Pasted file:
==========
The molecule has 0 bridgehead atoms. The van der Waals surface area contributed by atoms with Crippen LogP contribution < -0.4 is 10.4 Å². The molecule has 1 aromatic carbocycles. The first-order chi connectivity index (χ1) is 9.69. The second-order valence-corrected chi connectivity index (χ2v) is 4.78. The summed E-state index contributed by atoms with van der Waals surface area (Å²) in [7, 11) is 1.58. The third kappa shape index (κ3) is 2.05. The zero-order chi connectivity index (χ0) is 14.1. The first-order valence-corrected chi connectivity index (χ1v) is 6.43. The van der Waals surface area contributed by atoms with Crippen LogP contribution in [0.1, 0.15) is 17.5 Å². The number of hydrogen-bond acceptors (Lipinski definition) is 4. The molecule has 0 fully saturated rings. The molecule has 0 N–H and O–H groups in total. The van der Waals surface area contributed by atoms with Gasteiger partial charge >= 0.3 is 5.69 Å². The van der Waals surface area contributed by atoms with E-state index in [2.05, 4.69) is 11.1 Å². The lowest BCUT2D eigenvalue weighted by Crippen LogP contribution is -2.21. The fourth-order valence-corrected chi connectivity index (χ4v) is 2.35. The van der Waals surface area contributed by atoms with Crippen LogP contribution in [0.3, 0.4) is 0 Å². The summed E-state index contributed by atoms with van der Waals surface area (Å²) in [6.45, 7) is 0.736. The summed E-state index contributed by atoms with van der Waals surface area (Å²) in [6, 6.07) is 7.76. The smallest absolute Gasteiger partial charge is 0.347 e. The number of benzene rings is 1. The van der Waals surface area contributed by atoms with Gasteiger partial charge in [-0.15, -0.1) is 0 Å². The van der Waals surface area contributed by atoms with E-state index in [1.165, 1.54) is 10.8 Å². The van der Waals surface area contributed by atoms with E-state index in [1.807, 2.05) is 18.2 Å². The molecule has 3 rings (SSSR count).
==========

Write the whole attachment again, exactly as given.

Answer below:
The molecule has 0 bridgehead atoms. The van der Waals surface area contributed by atoms with Crippen LogP contribution < -0.4 is 10.4 Å². The molecule has 1 aromatic carbocycles. The first-order chi connectivity index (χ1) is 9.69. The second-order valence-corrected chi connectivity index (χ2v) is 4.78. The summed E-state index contributed by atoms with van der Waals surface area (Å²) in [7, 11) is 1.58. The third kappa shape index (κ3) is 2.05. The zero-order chi connectivity index (χ0) is 14.1. The first-order valence-corrected chi connectivity index (χ1v) is 6.43. The van der Waals surface area contributed by atoms with Crippen LogP contribution in [0.1, 0.15) is 17.5 Å². The number of hydrogen-bond acceptors (Lipinski definition) is 4. The molecule has 0 fully saturated rings. The molecule has 0 N–H and O–H groups in total. The van der Waals surface area contributed by atoms with Gasteiger partial charge >= 0.3 is 5.69 Å². The van der Waals surface area contributed by atoms with E-state index in [2.05, 4.69) is 11.1 Å². The lowest BCUT2D eigenvalue weighted by Crippen LogP contribution is -2.21. The fourth-order valence-corrected chi connectivity index (χ4v) is 2.35. The van der Waals surface area contributed by atoms with Crippen LogP contribution in [0.3, 0.4) is 0 Å². The summed E-state index contributed by atoms with van der Waals surface area (Å²) in [6.45, 7) is 0.736. The summed E-state index contributed by atoms with van der Waals surface area (Å²) in [6, 6.07) is 7.76. The smallest absolute Gasteiger partial charge is 0.347 e. The number of benzene rings is 1. The van der Waals surface area contributed by atoms with Gasteiger partial charge in [-0.15, -0.1) is 0 Å². The van der Waals surface area contributed by atoms with E-state index in [1.165, 1.54) is 10.8 Å². The van der Waals surface area contributed by atoms with E-state index in [1.807, 2.05) is 18.2 Å². The molecule has 3 rings (SSSR count).